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For Good Friday:
O God, by the passion of your blessed Son you made an instrument of shameful death to be for us the means of life: Grant us so to glory in the cross of Christ, that we may gladly suffer shame and loss for the sake of your Son our Savior Jesus Christ; who lives and reigns with you and the Holy Spirit, one God, for ever and ever. Amen
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St. Mark's Episcopal Church
Paw Paw, MI
BY: Fr. Joseph Clayton Neiman
"Why do bad things happen to good people?" That's the title of a recent and popular book by Rabbi Harold Kushner. And it's a good question, for it is one each of us has been tempted to raise when suffering has come into our lives or into the lives of people we know or love.
It is a question we ask when we look at the thousands of People dying of starvation at this moment in Eastern Africa - 900,000 alone have died in Ethiopia this Year according to United Nations statistics.
Suffering brings out those kinds of questions. It makes us move from the day to day activities and discussions to the more profound questions about the meaning of life. We ask "Why?" when something bad happens, and we begin to formulate answers that have a lot to do with our own self concept and our concept or understanding of God, and especially our understanding of why Jesus died on the Cross on that Friday evening in Jerusalem so many centuries ago.
Rabbi Kushner has this to say at the end of his book about the question of why God allows suffering to happen today:
"God does not cause our misfortunes. Some are caused by bad luck some are caused by bad people, and some are simply an inevitable consequence of our being human and being mortal, living in a world of inflexible natural laws. The painful things that happen to us are not punishments for our misbehavior, nor are they in any way part of some grand design on God's part. Because the tragedy is not God's will, we need not feel hurt or betrayed by God when tragedy strikes. We can turn to Him for help in overcoming it, precisely because we can tell ourselves that God is as outraged by it as we are." (P. 134)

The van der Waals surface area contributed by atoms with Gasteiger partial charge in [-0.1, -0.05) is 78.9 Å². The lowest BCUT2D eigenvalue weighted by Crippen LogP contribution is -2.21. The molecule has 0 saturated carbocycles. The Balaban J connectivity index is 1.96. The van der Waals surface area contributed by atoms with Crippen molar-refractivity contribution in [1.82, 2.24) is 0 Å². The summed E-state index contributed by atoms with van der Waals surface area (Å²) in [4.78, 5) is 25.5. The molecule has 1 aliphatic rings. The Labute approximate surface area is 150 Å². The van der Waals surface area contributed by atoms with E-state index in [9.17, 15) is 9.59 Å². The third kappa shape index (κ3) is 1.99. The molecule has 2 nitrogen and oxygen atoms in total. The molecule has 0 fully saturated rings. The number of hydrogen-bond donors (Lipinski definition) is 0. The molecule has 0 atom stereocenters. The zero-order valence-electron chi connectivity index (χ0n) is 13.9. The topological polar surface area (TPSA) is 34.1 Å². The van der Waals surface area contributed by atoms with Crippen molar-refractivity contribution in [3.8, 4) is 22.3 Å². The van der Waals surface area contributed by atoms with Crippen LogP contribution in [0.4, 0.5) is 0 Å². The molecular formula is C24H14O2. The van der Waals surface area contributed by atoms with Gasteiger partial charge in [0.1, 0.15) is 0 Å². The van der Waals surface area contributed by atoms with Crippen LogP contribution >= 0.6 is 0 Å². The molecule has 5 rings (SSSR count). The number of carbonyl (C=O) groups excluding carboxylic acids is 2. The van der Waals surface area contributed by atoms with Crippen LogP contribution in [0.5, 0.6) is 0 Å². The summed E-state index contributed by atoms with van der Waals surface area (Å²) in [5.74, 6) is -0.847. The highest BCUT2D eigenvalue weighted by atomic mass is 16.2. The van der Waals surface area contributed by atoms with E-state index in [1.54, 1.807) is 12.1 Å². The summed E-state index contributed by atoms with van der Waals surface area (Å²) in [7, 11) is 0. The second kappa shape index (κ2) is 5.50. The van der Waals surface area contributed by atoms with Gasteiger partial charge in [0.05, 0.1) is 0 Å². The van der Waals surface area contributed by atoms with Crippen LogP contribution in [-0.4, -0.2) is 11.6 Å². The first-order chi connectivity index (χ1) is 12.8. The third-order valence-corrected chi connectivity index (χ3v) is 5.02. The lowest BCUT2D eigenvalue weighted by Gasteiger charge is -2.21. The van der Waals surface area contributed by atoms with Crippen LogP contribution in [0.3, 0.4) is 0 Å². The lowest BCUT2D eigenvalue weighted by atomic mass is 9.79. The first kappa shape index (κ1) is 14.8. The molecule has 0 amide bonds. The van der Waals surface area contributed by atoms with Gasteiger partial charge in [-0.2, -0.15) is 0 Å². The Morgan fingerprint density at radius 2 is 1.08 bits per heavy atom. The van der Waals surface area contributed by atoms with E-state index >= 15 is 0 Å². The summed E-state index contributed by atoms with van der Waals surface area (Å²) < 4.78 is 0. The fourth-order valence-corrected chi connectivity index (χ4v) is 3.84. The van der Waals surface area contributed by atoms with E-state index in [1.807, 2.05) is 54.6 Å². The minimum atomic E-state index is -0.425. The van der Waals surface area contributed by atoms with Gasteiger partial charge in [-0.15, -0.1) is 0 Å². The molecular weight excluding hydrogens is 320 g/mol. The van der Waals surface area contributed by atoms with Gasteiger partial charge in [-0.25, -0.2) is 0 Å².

This conclusion, this outlook stated so well by Rabbi Kushner is the profound conclusion that can be drawn by a person of faith out of the Law and the Prophets, out of what we Christians call "The Old Testament." It is a profound and deeply religious outlook, a statement of deep and abiding faith, but it is not the teaching of Jesus. It is not the conclusion which we as Christians should reach for we know that Jesus has come to fulfill the Law and the Prophets.
And we know as well the message of Good Friday: that Jesus died so He might bring us healing and the fullness of life in a way that our ancestors in faith, such as Moses, Elijah, David, Solomon, and even Isaiah, could not conceive of or even hope for.
But first let's see how Rabbi Kushner comes to his conclusion. Let's understand a bit of the Law and the Prophets before probing briefly the teachings of Jesus and the meaning of His death on the Cross.
[Book Sale: Joseph has some 250 books for sale on Amazon. Check at www.amazon.com/shops/kairosnews ]
[Photobooks published by Fr. Joseph Clayton Neiman. To see some pages or to order copies, click on picture which will take you to www.blurb.com.]